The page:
The conditional logit model imposes equal variances on random components of utility of all alternatives. This assumption can often be too restrictive and the calculated results misleading. This example shows several approaches to testing the homoscedasticity assumption.
The section Getting Started: MDC Procedure analyzes an HEV model by using Daganzo’s trinomial choice data and displays the HEV parameter estimates in Figure 18.15. The inverted scale estimates for mode
“2” and mode
“3” suggest that the conditional logit model (which imposes equal variances on random components of utility of all alternatives)
might be misleading. The HEV estimation summary from that analysis is repeated in Output 18.4.1.
Output 18.4.1: HEV Estimation Summary ()
Model Fit Summary  

Dependent Variable  decision 
Number of Observations  50 
Number of Cases  150 
Log Likelihood  33.41383 
Maximum Absolute Gradient  0.0000218 
Number of Iterations  11 
Optimization Method  Dual QuasiNewton 
AIC  72.82765 
Schwarz Criterion  78.56372 
You can estimate the HEV model with unit scale restrictions on all three alternatives () with the following statements.
/* HEV Estimation */ proc mdc data=newdata; model decision = ttime / type=hev nchoice=3 hev=(unitscale=1 2 3, integrate=laguerre) covest=hess; id pid; run;
Output 18.4.2 displays the estimation summary.
Output 18.4.2: HEV Estimation Summary ()
Model Fit Summary  

Dependent Variable  decision 
Number of Observations  50 
Number of Cases  150 
Log Likelihood  34.12756 
Maximum Absolute Gradient  6.7951E9 
Number of Iterations  5 
Optimization Method  Dual QuasiNewton 
AIC  70.25512 
Schwarz Criterion  72.16714 
The test for scale equivalence (SCALE2
=SCALE3
=1) is performed using a likelihood ratio test statistic. The following SAS statements compute the test statistic (1.4276)
and its value (0.4898) from the loglikelihood values in Output 18.4.1 and Output 18.4.2:
data _null_; /* test for H0: scale2 = scale3 = 1 */ /* ln L(max) = 34.1276 */ /* ln L(0) = 33.4138 */ stat = 2 * (  34.1276 + 33.4138 ); df = 2; p_value = 1  probchi(stat, df); put stat= p_value=; run;
The test statistic fails to reject the null hypothesis of equal scale parameters, which implies that the random utility function is homoscedastic.
A multinomial probit model also allows heteroscedasticity of the random components of utility for different alternatives. Consider the utility function

where

This multinomial probit model is estimated by using the following statements:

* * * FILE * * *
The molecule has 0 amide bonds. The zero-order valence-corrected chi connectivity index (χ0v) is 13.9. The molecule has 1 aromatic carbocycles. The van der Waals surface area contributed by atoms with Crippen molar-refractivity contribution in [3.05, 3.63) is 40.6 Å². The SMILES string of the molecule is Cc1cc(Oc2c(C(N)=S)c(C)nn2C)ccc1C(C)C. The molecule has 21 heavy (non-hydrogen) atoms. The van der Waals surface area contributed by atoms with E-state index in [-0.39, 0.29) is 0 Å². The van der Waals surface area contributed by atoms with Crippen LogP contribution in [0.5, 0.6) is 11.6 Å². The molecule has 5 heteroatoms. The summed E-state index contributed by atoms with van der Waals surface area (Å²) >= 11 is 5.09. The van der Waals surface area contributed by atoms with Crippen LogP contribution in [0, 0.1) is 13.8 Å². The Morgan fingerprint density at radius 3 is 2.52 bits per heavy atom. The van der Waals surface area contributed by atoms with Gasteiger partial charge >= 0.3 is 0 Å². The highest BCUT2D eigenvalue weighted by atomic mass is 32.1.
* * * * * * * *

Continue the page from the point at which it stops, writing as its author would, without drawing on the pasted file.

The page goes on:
/* Heteroscedastic Multinomial Probit */ proc mdc data=newdata; model decision = ttime / type=mprobit nchoice=3 unitvariance=(1 2) covest=hess; id pid; restrict RHO_31 = 0; run;
The estimation summary is displayed in Output 18.4.3.
Output 18.4.3: Heteroscedastic Multinomial Probit Estimation Summary
Model Fit Summary  

Dependent Variable  decision 
Number of Observations  50 
Number of Cases  150 
Log Likelihood  33.88604 
Log Likelihood Null (LogL(0))  54.93061 
Maximum Absolute Gradient  5.60277E6 
Number of Iterations  8 
Optimization Method  Dual QuasiNewton 
AIC  71.77209 
Schwarz Criterion  75.59613 
Number of Simulations  100 
Starting Point of Halton Sequence  11 
Next, the multinomial probit model with unit variances () is estimated in the following statements:
/* Homoscedastic Multinomial Probit */ proc mdc data=newdata; model decision = ttime / type=mprobit nchoice=3 unitvariance=(1 2 3) covest=hess; id pid; restrict RHO_21 = 0; run;
The estimation summary is displayed in Output 18.4.4.
Output 18.4.4: Homoscedastic Multinomial Probit Estimation Summary
Model Fit Summary  

Dependent Variable  decision 
Number of Observations  50 
Number of Cases  150 
Log Likelihood  34.54252 
Log Likelihood Null (LogL(0))  54.93061 
Maximum Absolute Gradient  1.37303E7 
Number of Iterations  5 
Optimization Method  Dual QuasiNewton 
AIC  71.08505 
Schwarz Criterion  72.99707 
Number of Simulations  100 
Starting Point of Halton Sequence  11 
The test for homoscedasticity ( = 1) under shows that the error variance is not heteroscedastic since the test statistic () is less than . The marginal probability or value computed in the following statements from the PROBCHI function is :
data _null_; /* test for H0: sigma3 = 1 */ /* ln L(max) = 33.8860 */ /* ln L(0) = 34.5425 */ stat = 2 * ( 34.5425 + 33.8860 ); df = 1; p_value = 1  probchi(stat, df); put stat= p_value=; run;